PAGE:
The Loneliest Highway


Once stretching from that mainstay vacation getaway in the East, Ocean City, Maryland, to San Francisco, US Route 50 is an empty stretch of “will we make the next gas station?” as it winds all out of Utah and through Nevada’s most gorgeous country. The Border Inn sits just over the NV line, a truck stop and RV park that affords guests cold beers, an old school jukebox, pool tables and good conversation from plenty of odd folks. The bartender seemed desperate to chat, leaving his post a few times to make small talk. A crew of local kids, younger 20-somethings, told tales of their goat that they use in lieu of a lawnmower, they pounded beers and partied in the bus, returning time and time again with more festivous desire, excuses to hang out and small meaningless gifts from the store inside.

But that was the previous night and in the aftermath dear Champ, that old VW bus cruiser so dedicated to making this trip, began the long stretch to Lake Tahoe, through Ely – an old west casino town, mining town and frequent cowboy movie set – through Austin – a half-horse town at the bottom of a corkscrew winder of a stretch of the highway – through Carson City – where the poor good bus died, after choosing not to do so in a dozen quaint small towns that would have been a joy to explore while waiting for her to get reworked – and on to Lake Tahoe.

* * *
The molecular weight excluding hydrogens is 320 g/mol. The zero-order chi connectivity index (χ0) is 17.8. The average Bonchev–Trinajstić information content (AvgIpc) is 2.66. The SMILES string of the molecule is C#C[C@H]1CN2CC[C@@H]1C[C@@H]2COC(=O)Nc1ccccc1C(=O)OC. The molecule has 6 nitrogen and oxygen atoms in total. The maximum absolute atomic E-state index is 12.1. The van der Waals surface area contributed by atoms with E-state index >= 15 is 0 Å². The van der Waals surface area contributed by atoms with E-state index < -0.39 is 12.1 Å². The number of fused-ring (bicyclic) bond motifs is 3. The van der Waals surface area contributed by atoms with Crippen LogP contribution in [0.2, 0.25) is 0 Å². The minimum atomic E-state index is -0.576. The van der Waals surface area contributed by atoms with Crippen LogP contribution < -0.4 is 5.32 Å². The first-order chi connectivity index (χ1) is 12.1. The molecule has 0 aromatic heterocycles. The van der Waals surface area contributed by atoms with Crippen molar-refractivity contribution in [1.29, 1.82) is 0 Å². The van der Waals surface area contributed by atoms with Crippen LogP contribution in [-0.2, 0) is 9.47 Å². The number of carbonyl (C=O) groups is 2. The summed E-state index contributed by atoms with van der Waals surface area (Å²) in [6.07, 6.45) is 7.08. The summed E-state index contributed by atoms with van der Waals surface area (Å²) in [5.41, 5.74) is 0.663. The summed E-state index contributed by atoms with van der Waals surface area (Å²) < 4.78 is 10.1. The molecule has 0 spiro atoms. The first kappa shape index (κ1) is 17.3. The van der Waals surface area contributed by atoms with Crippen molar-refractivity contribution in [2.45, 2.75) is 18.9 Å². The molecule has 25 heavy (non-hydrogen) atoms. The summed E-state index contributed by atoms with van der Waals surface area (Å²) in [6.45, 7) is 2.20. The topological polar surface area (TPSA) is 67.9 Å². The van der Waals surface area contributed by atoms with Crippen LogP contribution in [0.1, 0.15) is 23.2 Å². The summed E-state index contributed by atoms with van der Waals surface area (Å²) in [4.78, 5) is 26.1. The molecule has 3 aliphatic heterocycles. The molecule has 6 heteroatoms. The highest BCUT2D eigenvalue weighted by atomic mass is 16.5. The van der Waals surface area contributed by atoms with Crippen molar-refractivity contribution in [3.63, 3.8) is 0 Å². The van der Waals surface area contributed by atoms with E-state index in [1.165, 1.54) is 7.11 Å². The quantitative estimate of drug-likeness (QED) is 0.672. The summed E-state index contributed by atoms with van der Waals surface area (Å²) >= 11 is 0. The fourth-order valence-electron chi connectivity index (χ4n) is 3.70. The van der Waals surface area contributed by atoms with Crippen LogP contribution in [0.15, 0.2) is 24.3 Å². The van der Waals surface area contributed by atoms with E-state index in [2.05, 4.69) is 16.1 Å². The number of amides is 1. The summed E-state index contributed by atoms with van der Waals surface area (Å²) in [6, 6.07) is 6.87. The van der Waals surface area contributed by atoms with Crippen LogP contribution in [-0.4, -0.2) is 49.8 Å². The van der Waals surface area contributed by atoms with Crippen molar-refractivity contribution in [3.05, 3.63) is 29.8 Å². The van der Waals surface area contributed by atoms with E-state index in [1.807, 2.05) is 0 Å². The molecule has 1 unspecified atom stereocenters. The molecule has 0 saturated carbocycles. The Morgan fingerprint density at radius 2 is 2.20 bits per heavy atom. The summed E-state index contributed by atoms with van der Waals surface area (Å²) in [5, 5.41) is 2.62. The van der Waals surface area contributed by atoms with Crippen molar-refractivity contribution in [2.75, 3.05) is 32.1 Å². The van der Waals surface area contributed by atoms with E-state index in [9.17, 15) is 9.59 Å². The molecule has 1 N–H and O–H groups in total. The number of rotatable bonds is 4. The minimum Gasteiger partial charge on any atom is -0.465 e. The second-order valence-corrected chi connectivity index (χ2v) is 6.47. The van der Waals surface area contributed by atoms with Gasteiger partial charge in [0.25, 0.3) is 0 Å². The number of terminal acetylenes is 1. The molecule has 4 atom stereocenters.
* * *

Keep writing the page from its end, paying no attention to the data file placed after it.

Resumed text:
The Carson City setback proved less painful than perhaps it could have been. Though stuck in what might be Nevada’s most horrible city, a small capital wrapped in the expansion of modern suburbia mixed with strip mall America, the sun poured a perfect purple set and a bike trail lead from the garage where she so conveniently died to the Gold Dust Casino which would serve as home for the night. Lake Tahoe taunted just over the mountain skyline, promising the glory of that crystal blue lake in the morning.